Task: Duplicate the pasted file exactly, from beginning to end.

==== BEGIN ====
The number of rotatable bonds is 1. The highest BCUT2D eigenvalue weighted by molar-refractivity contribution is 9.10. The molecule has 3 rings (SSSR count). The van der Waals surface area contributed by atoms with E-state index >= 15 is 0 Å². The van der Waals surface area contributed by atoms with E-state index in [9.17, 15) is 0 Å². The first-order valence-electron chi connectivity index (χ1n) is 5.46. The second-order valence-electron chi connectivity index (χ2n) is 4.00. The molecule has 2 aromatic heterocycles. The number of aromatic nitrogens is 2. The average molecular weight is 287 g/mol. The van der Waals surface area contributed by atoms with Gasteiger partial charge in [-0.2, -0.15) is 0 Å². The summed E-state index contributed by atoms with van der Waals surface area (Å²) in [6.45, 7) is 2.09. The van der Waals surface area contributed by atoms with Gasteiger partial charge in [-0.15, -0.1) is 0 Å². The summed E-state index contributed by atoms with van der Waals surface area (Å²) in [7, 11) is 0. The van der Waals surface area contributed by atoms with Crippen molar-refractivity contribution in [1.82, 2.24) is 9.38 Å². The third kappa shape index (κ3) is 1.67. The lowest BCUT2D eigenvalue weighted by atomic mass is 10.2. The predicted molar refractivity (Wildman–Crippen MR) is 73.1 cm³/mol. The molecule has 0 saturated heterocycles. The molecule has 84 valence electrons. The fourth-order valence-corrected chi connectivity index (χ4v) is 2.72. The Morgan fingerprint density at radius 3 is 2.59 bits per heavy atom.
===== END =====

The number of rotatable bonds is 1. The highest BCUT2D eigenvalue weighted by molar-refractivity contribution is 9.10. The molecule has 3 rings (SSSR count). The van der Waals surface area contributed by atoms with E-state index >= 15 is 0 Å². The van der Waals surface area contributed by atoms with E-state index in [9.17, 15) is 0 Å². The first-order valence-electron chi connectivity index (χ1n) is 5.46. The second-order valence-electron chi connectivity index (χ2n) is 4.00. The molecule has 2 aromatic heterocycles. The number of aromatic nitrogens is 2. The average molecular weight is 287 g/mol. The van der Waals surface area contributed by atoms with Gasteiger partial charge in [-0.2, -0.15) is 0 Å². The summed E-state index contributed by atoms with van der Waals surface area (Å²) in [6.45, 7) is 2.09. The van der Waals surface area contributed by atoms with Gasteiger partial charge in [-0.15, -0.1) is 0 Å². The summed E-state index contributed by atoms with van der Waals surface area (Å²) in [7, 11) is 0. The van der Waals surface area contributed by atoms with Crippen molar-refractivity contribution in [1.82, 2.24) is 9.38 Å². The third kappa shape index (κ3) is 1.67. The lowest BCUT2D eigenvalue weighted by atomic mass is 10.2. The predicted molar refractivity (Wildman–Crippen MR) is 73.1 cm³/mol. The molecule has 0 saturated heterocycles. The molecule has 84 valence electrons. The fourth-order valence-corrected chi connectivity index (χ4v) is 2.72. The Morgan fingerprint density at radius 3 is 2.59 bits per heavy atom.